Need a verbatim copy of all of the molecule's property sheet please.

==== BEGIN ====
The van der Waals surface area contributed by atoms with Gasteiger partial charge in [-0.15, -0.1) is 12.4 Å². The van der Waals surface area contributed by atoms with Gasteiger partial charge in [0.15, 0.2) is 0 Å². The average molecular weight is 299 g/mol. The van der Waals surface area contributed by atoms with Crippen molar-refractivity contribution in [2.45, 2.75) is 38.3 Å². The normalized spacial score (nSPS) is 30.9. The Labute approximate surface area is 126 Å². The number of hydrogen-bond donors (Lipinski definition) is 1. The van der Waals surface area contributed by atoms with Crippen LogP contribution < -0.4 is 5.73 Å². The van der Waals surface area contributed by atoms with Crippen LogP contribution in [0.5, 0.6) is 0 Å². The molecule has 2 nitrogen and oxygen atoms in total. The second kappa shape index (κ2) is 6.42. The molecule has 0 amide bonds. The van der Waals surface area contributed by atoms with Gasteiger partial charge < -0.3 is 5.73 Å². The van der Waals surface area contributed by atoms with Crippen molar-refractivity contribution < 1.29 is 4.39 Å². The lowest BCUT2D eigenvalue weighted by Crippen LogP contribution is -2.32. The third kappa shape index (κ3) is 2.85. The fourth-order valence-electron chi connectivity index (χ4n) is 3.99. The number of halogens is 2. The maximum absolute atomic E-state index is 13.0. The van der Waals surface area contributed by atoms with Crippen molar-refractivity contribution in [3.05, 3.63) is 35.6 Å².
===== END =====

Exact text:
The van der Waals surface area contributed by atoms with Gasteiger partial charge in [-0.15, -0.1) is 12.4 Å². The van der Waals surface area contributed by atoms with Gasteiger partial charge in [0.15, 0.2) is 0 Å². The average molecular weight is 299 g/mol. The van der Waals surface area contributed by atoms with Crippen molar-refractivity contribution in [2.45, 2.75) is 38.3 Å². The normalized spacial score (nSPS) is 30.9. The Labute approximate surface area is 126 Å². The number of hydrogen-bond donors (Lipinski definition) is 1. The van der Waals surface area contributed by atoms with Crippen LogP contribution < -0.4 is 5.73 Å². The van der Waals surface area contributed by atoms with Crippen LogP contribution in [0.5, 0.6) is 0 Å². The molecule has 2 nitrogen and oxygen atoms in total. The second kappa shape index (κ2) is 6.42. The molecule has 0 amide bonds. The van der Waals surface area contributed by atoms with Gasteiger partial charge < -0.3 is 5.73 Å². The van der Waals surface area contributed by atoms with Crippen molar-refractivity contribution < 1.29 is 4.39 Å². The lowest BCUT2D eigenvalue weighted by Crippen LogP contribution is -2.32. The third kappa shape index (κ3) is 2.85. The fourth-order valence-electron chi connectivity index (χ4n) is 3.99. The number of halogens is 2. The maximum absolute atomic E-state index is 13.0. The van der Waals surface area contributed by atoms with Crippen molar-refractivity contribution in [3.05, 3.63) is 35.6 Å².